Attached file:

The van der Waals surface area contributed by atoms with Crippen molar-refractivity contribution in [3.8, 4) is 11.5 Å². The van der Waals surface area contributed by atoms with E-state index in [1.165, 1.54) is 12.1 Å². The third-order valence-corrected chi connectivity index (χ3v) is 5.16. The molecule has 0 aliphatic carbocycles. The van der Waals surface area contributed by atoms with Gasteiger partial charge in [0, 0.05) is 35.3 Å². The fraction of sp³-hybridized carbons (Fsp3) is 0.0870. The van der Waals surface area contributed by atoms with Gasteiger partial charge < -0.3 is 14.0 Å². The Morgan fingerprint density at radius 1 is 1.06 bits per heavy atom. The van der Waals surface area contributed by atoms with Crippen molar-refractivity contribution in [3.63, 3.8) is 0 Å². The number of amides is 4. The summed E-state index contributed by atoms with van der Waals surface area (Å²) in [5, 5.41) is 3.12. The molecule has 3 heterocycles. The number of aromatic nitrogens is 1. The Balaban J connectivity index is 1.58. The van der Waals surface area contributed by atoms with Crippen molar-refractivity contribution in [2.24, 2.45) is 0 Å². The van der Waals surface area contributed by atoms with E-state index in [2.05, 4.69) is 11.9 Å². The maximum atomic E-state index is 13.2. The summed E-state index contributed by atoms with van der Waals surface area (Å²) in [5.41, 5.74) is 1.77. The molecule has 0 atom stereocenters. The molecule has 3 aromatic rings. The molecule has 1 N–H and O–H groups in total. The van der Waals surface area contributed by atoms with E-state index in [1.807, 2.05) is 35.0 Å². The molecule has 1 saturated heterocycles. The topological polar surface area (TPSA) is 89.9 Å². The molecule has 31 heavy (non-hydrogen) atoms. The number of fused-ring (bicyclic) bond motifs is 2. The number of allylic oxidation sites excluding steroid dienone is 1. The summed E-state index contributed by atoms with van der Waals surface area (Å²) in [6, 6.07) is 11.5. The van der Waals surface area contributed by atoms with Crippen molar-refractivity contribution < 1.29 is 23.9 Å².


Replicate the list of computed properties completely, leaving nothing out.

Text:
The van der Waals surface area contributed by atoms with Crippen molar-refractivity contribution in [3.8, 4) is 11.5 Å². The van der Waals surface area contributed by atoms with E-state index in [1.165, 1.54) is 12.1 Å². The third-order valence-corrected chi connectivity index (χ3v) is 5.16. The molecule has 0 aliphatic carbocycles. The van der Waals surface area contributed by atoms with Gasteiger partial charge in [0, 0.05) is 35.3 Å². The fraction of sp³-hybridized carbons (Fsp3) is 0.0870. The van der Waals surface area contributed by atoms with Gasteiger partial charge < -0.3 is 14.0 Å². The Morgan fingerprint density at radius 1 is 1.06 bits per heavy atom. The van der Waals surface area contributed by atoms with Crippen molar-refractivity contribution in [3.63, 3.8) is 0 Å². The number of amides is 4. The summed E-state index contributed by atoms with van der Waals surface area (Å²) in [5, 5.41) is 3.12. The molecule has 3 heterocycles. The number of aromatic nitrogens is 1. The Balaban J connectivity index is 1.58. The van der Waals surface area contributed by atoms with Crippen molar-refractivity contribution in [2.24, 2.45) is 0 Å². The van der Waals surface area contributed by atoms with E-state index in [2.05, 4.69) is 11.9 Å². The maximum atomic E-state index is 13.2. The summed E-state index contributed by atoms with van der Waals surface area (Å²) in [5.41, 5.74) is 1.77. The molecule has 0 atom stereocenters. The molecule has 3 aromatic rings. The molecule has 1 N–H and O–H groups in total. The van der Waals surface area contributed by atoms with E-state index in [1.807, 2.05) is 35.0 Å². The molecule has 1 saturated heterocycles. The topological polar surface area (TPSA) is 89.9 Å². The molecule has 31 heavy (non-hydrogen) atoms. The number of fused-ring (bicyclic) bond motifs is 2. The number of allylic oxidation sites excluding steroid dienone is 1. The summed E-state index contributed by atoms with van der Waals surface area (Å²) in [6, 6.07) is 11.5. The van der Waals surface area contributed by atoms with Crippen molar-refractivity contribution < 1.29 is 23.9 Å².